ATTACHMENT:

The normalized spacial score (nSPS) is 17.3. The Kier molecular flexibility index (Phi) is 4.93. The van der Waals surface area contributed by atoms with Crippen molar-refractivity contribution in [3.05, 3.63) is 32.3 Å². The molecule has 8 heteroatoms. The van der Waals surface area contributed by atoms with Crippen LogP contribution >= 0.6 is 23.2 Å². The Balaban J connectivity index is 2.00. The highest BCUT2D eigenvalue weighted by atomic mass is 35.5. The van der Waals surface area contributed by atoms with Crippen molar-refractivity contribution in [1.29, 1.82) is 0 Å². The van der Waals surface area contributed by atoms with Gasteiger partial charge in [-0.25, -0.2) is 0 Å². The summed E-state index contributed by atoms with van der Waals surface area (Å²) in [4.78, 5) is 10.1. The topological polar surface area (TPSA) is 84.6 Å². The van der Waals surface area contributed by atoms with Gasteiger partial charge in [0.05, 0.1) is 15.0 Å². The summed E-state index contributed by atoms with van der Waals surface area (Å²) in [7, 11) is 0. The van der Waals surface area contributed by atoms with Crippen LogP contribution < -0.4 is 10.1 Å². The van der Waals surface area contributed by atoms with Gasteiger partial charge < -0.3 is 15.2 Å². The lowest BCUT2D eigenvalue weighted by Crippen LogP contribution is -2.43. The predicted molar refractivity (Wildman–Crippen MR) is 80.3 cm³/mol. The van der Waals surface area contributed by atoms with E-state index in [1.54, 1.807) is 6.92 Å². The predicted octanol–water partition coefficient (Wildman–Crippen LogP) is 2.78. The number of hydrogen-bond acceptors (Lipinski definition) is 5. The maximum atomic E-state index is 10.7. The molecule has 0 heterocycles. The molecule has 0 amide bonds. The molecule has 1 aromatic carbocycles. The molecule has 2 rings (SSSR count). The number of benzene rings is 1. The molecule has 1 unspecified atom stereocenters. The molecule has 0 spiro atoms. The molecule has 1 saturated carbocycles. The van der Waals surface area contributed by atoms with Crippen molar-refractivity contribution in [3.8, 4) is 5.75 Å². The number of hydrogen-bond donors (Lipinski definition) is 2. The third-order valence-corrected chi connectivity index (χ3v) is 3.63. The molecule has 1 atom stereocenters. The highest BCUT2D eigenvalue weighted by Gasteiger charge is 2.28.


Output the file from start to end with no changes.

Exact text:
The normalized spacial score (nSPS) is 17.3. The Kier molecular flexibility index (Phi) is 4.93. The van der Waals surface area contributed by atoms with Crippen molar-refractivity contribution in [3.05, 3.63) is 32.3 Å². The molecule has 8 heteroatoms. The van der Waals surface area contributed by atoms with Crippen LogP contribution >= 0.6 is 23.2 Å². The Balaban J connectivity index is 2.00. The highest BCUT2D eigenvalue weighted by atomic mass is 35.5. The van der Waals surface area contributed by atoms with Crippen molar-refractivity contribution in [1.29, 1.82) is 0 Å². The van der Waals surface area contributed by atoms with Gasteiger partial charge in [-0.25, -0.2) is 0 Å². The summed E-state index contributed by atoms with van der Waals surface area (Å²) in [4.78, 5) is 10.1. The topological polar surface area (TPSA) is 84.6 Å². The van der Waals surface area contributed by atoms with Gasteiger partial charge in [0.05, 0.1) is 15.0 Å². The summed E-state index contributed by atoms with van der Waals surface area (Å²) in [7, 11) is 0. The van der Waals surface area contributed by atoms with Crippen LogP contribution < -0.4 is 10.1 Å². The van der Waals surface area contributed by atoms with Gasteiger partial charge < -0.3 is 15.2 Å². The lowest BCUT2D eigenvalue weighted by Crippen LogP contribution is -2.43. The predicted molar refractivity (Wildman–Crippen MR) is 80.3 cm³/mol. The van der Waals surface area contributed by atoms with E-state index in [1.54, 1.807) is 6.92 Å². The predicted octanol–water partition coefficient (Wildman–Crippen LogP) is 2.78. The number of hydrogen-bond acceptors (Lipinski definition) is 5. The maximum atomic E-state index is 10.7. The molecule has 0 heterocycles. The molecule has 0 amide bonds. The molecule has 1 aromatic carbocycles. The molecule has 2 rings (SSSR count). The number of benzene rings is 1. The molecule has 1 unspecified atom stereocenters. The molecule has 0 spiro atoms. The molecule has 1 saturated carbocycles. The van der Waals surface area contributed by atoms with Crippen molar-refractivity contribution in [3.8, 4) is 5.75 Å². The number of hydrogen-bond donors (Lipinski definition) is 2. The third-order valence-corrected chi connectivity index (χ3v) is 3.63. The molecule has 1 atom stereocenters. The highest BCUT2D eigenvalue weighted by Gasteiger charge is 2.28.